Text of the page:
I just read a couple of books by Maria V. Snyder called Poison Study and Magic Study. I don’t know that I have ever read a fantasy novel set in an early industrial revolution time frame with a moderately successful communist military government before. Especially one that neither preached communism nor villified it, but showed the reasons the persons involved created it and the limitations and benefits of it. That was fascinating, no less because the second book compared that government with an early version of democracy and a tribal society.
But even more interesting are the two major female characters. The protagonist, Yelena, is a woman. She is neither usual or unusual as a woman in her culture; the military oligarchy (if you can believe this) has equalized women with men and jobs and positions are based on ability and talent discovered by teachers in the mandatory schooling. Yelena is, however, unusual as an individual who has murdered the son of a general, someone who would seem to be her benefactor, and who has lived to tell about it. Taking the life of another person under the military Code of Behavior is always punishable by death even in cases of self defense, and so Yelena lives under a sentence of death.
In the first book she is offered reprieve as the food taster for Commander Ambrose (the highest official in her country), and her story comes out only in bits and pieces. Given a setting in just barely pre-industrial revolution and post-monarchy, the “food taster” checks for poison in the Commander’s food, an (eventual) death sentence in itself. We soon realize that Yelena committed murder under what any reasonable person would consider desperately justifiable circumstances, but she is not a whiner. She knows the law, and submits calmly to her fate – the torture she received as a teenager has been relieved by the murder of her torturer, and at first she is resigned to the consequences of her relative freedom. As she grows accustomed to her limited freedom, Yelena starts making plans to escape eventual death, making friends, learning to fight, and eventually discovering her own magical powers.
Yelena is an original and kick-ass heroine, and I loved her even more in the second book, Magic Study, but she’s actually not the most interesting female character in the book.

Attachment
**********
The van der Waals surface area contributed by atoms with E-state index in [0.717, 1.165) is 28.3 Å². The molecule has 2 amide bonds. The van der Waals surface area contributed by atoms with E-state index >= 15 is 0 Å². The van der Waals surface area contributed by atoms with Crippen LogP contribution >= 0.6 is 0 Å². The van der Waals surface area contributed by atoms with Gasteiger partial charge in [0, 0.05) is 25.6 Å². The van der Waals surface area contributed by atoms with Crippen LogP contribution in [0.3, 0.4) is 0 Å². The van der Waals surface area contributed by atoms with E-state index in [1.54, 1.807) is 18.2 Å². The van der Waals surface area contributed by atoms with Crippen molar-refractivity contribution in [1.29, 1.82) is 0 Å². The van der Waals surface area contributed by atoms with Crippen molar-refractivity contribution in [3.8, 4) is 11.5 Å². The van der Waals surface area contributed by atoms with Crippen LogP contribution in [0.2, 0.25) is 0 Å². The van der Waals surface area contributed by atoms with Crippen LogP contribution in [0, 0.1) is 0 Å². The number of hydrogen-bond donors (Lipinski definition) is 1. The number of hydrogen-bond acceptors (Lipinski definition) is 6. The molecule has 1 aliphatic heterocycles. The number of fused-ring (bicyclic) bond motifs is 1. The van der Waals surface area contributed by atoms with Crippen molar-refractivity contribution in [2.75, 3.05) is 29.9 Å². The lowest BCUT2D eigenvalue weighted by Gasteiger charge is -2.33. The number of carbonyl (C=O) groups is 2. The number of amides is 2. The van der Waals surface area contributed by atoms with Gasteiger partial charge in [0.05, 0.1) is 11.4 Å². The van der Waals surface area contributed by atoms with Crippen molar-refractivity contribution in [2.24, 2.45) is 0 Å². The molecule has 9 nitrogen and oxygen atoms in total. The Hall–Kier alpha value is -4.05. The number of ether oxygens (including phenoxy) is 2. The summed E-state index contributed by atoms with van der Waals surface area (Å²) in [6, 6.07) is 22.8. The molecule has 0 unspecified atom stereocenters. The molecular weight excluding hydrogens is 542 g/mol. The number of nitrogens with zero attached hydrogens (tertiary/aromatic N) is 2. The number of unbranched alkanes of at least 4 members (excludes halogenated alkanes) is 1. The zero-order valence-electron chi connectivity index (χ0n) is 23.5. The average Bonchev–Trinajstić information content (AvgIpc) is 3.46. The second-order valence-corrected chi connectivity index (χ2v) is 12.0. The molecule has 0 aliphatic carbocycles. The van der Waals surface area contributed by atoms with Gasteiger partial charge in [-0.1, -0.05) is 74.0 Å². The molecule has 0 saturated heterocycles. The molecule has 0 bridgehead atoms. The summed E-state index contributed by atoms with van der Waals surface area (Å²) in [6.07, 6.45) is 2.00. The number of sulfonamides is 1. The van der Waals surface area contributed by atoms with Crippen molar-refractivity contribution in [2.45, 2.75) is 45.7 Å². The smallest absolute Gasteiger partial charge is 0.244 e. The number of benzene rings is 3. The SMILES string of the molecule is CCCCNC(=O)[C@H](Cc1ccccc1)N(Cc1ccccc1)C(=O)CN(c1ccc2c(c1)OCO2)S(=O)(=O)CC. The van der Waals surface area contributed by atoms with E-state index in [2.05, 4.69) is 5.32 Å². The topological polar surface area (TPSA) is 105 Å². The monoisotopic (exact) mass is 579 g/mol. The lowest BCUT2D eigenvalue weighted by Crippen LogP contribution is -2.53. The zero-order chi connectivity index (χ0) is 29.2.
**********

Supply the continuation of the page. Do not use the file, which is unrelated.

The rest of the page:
[Spoilers for Poison Study follow]
Maria Snyder has created the only serious transsexual character I remember reading in a fantasy novel. Remember Commander Ambrose? And you thought he was a man, right? Well so does everyone else in Ixia. Commander Ambrose has lived as a man for years, but was born female, into a feudalistic monarchy that relegated noble women to parties, embroidery, and marriage. Feeling her gender to be incorrect, the young noble lady proved to herself that she was supposed to be a man by completing a feat of hunting no one had ever been able to do before (killing a snow cat) and then took a male identity and led a revolution. Now he lives as a man, the successful head of a military oligarchy, administrating a country with uncompromising, merciless law but strict justice, where everyone works and everyone eats. Unlike other fantasy stories where a woman must masquerade as a man to do what she wants to do, Commander Ambrose actually believes that his correct gender identity is as a man. I found it fascinating that Commander Ambrose could be expressed as a whole person with his own feelings about his gender identity. The author doesn’t seem to have a bone to pick, and there’s no aha! moment where it’s vital that the Commander be a woman-masquerading-as-a-man. S/he just is who he is, for his own reasons. You can have your own philosophical beliefs about transsexuals or communism; the book doesn’t preach. It just tells a story with an interesting setting and believable characters.